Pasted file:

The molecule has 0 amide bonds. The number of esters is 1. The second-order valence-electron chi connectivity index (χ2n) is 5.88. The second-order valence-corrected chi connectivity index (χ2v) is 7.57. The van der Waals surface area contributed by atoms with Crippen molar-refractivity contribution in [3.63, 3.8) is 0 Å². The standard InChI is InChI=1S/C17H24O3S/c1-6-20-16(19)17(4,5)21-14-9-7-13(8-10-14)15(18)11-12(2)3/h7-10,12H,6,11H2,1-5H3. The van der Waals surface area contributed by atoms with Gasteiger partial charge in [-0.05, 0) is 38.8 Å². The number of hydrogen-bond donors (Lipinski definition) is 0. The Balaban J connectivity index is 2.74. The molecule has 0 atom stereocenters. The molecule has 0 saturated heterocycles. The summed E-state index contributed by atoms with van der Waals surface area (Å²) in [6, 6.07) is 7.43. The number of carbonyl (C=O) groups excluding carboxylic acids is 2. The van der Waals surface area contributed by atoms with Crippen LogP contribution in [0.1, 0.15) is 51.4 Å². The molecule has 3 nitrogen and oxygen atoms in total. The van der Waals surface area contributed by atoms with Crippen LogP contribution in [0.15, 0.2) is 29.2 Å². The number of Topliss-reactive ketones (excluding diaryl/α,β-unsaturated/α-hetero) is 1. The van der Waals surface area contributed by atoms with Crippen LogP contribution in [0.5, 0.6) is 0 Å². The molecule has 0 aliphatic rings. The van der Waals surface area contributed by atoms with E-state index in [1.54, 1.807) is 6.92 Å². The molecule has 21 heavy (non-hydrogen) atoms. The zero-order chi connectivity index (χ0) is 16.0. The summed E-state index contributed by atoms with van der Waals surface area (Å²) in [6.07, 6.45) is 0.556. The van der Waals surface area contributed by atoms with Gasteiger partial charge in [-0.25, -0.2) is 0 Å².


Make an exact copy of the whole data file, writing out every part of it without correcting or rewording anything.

The molecule has 0 amide bonds. The number of esters is 1. The second-order valence-electron chi connectivity index (χ2n) is 5.88. The second-order valence-corrected chi connectivity index (χ2v) is 7.57. The van der Waals surface area contributed by atoms with Crippen molar-refractivity contribution in [3.63, 3.8) is 0 Å². The standard InChI is InChI=1S/C17H24O3S/c1-6-20-16(19)17(4,5)21-14-9-7-13(8-10-14)15(18)11-12(2)3/h7-10,12H,6,11H2,1-5H3. The van der Waals surface area contributed by atoms with Gasteiger partial charge in [-0.05, 0) is 38.8 Å². The number of hydrogen-bond donors (Lipinski definition) is 0. The Balaban J connectivity index is 2.74. The molecule has 0 atom stereocenters. The molecule has 0 saturated heterocycles. The summed E-state index contributed by atoms with van der Waals surface area (Å²) in [6, 6.07) is 7.43. The number of carbonyl (C=O) groups excluding carboxylic acids is 2. The van der Waals surface area contributed by atoms with Crippen LogP contribution in [0.1, 0.15) is 51.4 Å². The molecule has 3 nitrogen and oxygen atoms in total. The van der Waals surface area contributed by atoms with Crippen LogP contribution in [0.15, 0.2) is 29.2 Å². The number of Topliss-reactive ketones (excluding diaryl/α,β-unsaturated/α-hetero) is 1. The van der Waals surface area contributed by atoms with Crippen LogP contribution in [0.5, 0.6) is 0 Å². The molecule has 0 aliphatic rings. The van der Waals surface area contributed by atoms with E-state index in [1.54, 1.807) is 6.92 Å². The molecule has 21 heavy (non-hydrogen) atoms. The zero-order chi connectivity index (χ0) is 16.0. The summed E-state index contributed by atoms with van der Waals surface area (Å²) in [6.07, 6.45) is 0.556. The van der Waals surface area contributed by atoms with Gasteiger partial charge in [-0.25, -0.2) is 0 Å².